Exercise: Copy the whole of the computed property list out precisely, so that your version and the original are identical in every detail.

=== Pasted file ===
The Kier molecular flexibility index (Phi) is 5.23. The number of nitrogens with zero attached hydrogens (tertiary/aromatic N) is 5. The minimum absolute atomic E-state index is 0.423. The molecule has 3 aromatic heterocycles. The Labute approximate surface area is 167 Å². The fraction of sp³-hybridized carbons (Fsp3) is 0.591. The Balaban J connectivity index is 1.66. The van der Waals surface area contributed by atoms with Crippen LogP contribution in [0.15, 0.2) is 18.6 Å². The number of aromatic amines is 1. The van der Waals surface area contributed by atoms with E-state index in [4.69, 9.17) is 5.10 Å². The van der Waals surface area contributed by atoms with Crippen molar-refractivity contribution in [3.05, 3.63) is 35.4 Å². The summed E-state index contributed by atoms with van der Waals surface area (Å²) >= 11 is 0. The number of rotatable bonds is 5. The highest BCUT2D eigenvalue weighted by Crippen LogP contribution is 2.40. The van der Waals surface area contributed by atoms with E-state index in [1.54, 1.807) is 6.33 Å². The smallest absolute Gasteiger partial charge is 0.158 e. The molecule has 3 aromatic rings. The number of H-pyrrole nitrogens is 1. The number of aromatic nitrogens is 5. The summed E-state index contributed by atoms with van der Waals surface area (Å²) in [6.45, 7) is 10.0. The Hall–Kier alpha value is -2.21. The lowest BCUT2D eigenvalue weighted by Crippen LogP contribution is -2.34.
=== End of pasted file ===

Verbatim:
The Kier molecular flexibility index (Phi) is 5.23. The number of nitrogens with zero attached hydrogens (tertiary/aromatic N) is 5. The minimum absolute atomic E-state index is 0.423. The molecule has 3 aromatic heterocycles. The Labute approximate surface area is 167 Å². The fraction of sp³-hybridized carbons (Fsp3) is 0.591. The Balaban J connectivity index is 1.66. The van der Waals surface area contributed by atoms with Crippen LogP contribution in [0.15, 0.2) is 18.6 Å². The number of aromatic amines is 1. The van der Waals surface area contributed by atoms with E-state index in [4.69, 9.17) is 5.10 Å². The van der Waals surface area contributed by atoms with Crippen molar-refractivity contribution in [3.05, 3.63) is 35.4 Å². The summed E-state index contributed by atoms with van der Waals surface area (Å²) >= 11 is 0. The number of rotatable bonds is 5. The highest BCUT2D eigenvalue weighted by Crippen LogP contribution is 2.40. The van der Waals surface area contributed by atoms with E-state index in [1.54, 1.807) is 6.33 Å². The smallest absolute Gasteiger partial charge is 0.158 e. The molecule has 3 aromatic rings. The number of H-pyrrole nitrogens is 1. The number of aromatic nitrogens is 5. The summed E-state index contributed by atoms with van der Waals surface area (Å²) in [6.45, 7) is 10.0. The Hall–Kier alpha value is -2.21. The lowest BCUT2D eigenvalue weighted by Crippen LogP contribution is -2.34.